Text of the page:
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Has Anyone ‘Housebroken’ Their Parrot?

Has Anyone ‘Housebroken’ Their Parrot?

One of the answers from the big Q.

 

It has been done but I personally advise against it. It is unnatural for them to hold it, and if they become too well potty trained they may harm themselves if they think they can’t go at any given time.

 

My answer

 

Parrots poop about every 15 minutes on average.

 

When your bird is out of the cage, note the time it left the cage and return it every 15 minutes

This is EZ peasy lemon squeezy

or 

 

Donna C asks.

Zupreem and Tropimix is the bird food I get for my Eclectus he is a very picky eater and he like these I usually mix together.

 

Hi Donna

If it’s not broke don’t fix it 🙂

Best – MitchR

rose wrote

 

Jan 19, 2020

I have an African Gray. He/she is 19 years old. We just had a three-season sunroom installed which I heat with an Eden pure heater. I live in the Rochester NY area and it gets cold here.

 

My gray is currently in a spare bedroom which serves as our office. We just purchased a new bigger cage. I would like to put him in the sunroom during the day. I was concerned about him getting cold and thought about putting a ceramic heater near the cage.

 

The room is 12 x 12 and I do let our two miniature schnauzers out the sliders to go out to do their business. My Gray is a special needs parrot, he has no toes. I adopted him as a baby as his parents had bitten them off.

 

He gets around well but instead of a perch, I have a laminate shelf that my husband cuts to size for him to walk on. I would like your opinion as to whether or not I should do this or wait until spring. I would put him back in his old cage at night until the weather warms. If it is feasible could you direct me to what I should purchase?

Thank you for your time.

Rose

 

Samnotoes is adorable.

 

​Don’t wait until spring.

We’ve always used oil-filled electric heaters, they are efficient and easy to control with no airflow to be concerned about. (blowing air can trigger over preening leading to plucking).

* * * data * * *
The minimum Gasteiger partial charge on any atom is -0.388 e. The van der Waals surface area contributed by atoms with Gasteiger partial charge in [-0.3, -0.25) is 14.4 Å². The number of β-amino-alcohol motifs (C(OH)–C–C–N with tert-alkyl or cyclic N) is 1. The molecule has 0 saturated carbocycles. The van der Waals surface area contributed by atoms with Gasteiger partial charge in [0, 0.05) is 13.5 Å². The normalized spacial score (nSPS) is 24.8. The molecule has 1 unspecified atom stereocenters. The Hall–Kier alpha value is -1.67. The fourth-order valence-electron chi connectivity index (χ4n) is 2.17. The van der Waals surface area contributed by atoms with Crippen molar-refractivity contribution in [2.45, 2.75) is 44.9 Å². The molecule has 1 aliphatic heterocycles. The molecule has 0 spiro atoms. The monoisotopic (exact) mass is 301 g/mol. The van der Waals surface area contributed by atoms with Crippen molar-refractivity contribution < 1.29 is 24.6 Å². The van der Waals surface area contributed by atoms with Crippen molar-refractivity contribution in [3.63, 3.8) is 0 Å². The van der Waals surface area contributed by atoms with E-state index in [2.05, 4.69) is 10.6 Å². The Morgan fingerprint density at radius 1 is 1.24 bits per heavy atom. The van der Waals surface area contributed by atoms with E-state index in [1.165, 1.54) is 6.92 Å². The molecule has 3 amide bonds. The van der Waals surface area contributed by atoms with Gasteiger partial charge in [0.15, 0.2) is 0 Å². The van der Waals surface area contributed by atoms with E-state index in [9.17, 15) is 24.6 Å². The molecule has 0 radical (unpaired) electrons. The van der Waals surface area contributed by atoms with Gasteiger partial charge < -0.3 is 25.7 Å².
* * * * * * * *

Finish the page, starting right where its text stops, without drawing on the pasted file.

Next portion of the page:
​We also offer many flat perches that could easily be installed in any cage.

​Best – MitchR

 

Hi:

Is Black Seed Oil ok for cockatoos?

My cockatoo has very dry rather scaly feet.

The vet can’t figure out why, and she checks out very well otherwise.

I have some liquid black seed oil and would like to rub it into her feet and legs.

Or rub anything else in if that would help.

She doesn’t pick at her feet or legs and came to me that way.

(She’s a rescue, and I’m her fourth home.

She’s lovely, and keeps the cats in line.

I have to give her a spoon of the tilapia food when I give them that just so she doesn’t go down, push them away, and eat some.)

Any advice will be appreciated. Thank you. Arlene

Hi Arlene

 

“The vet can’t figure out why” is always scary to hear

The reason your bird feet are dry is because they lack moisture.

Black seed oil, red palm oil or coconut oil are will all help topically.

I would also introduce oil from the inside out.

If the oils is viscus, warm it in a micro wave for 20 seconds.

Then after finger testing for temperature, pour it over your bird’s favorite food.

Here’s a video on how to do this.

[videopress XDYxnjpa]

Best – MitchR

Mitch Rezman

He's handled a 1000 birds of numerous species when they visited monthly birdie brunches in the old Portage Park (Chicago, IL) facility. The one with the parrot playground.Mitch has written and published more than 1100 articles on captive bird care.He's met with the majority of  CEO's and business owners for most brands in the pet bird space and does so on a regular basis.He also constantly interacts with avian veterinarians and influencers globally.

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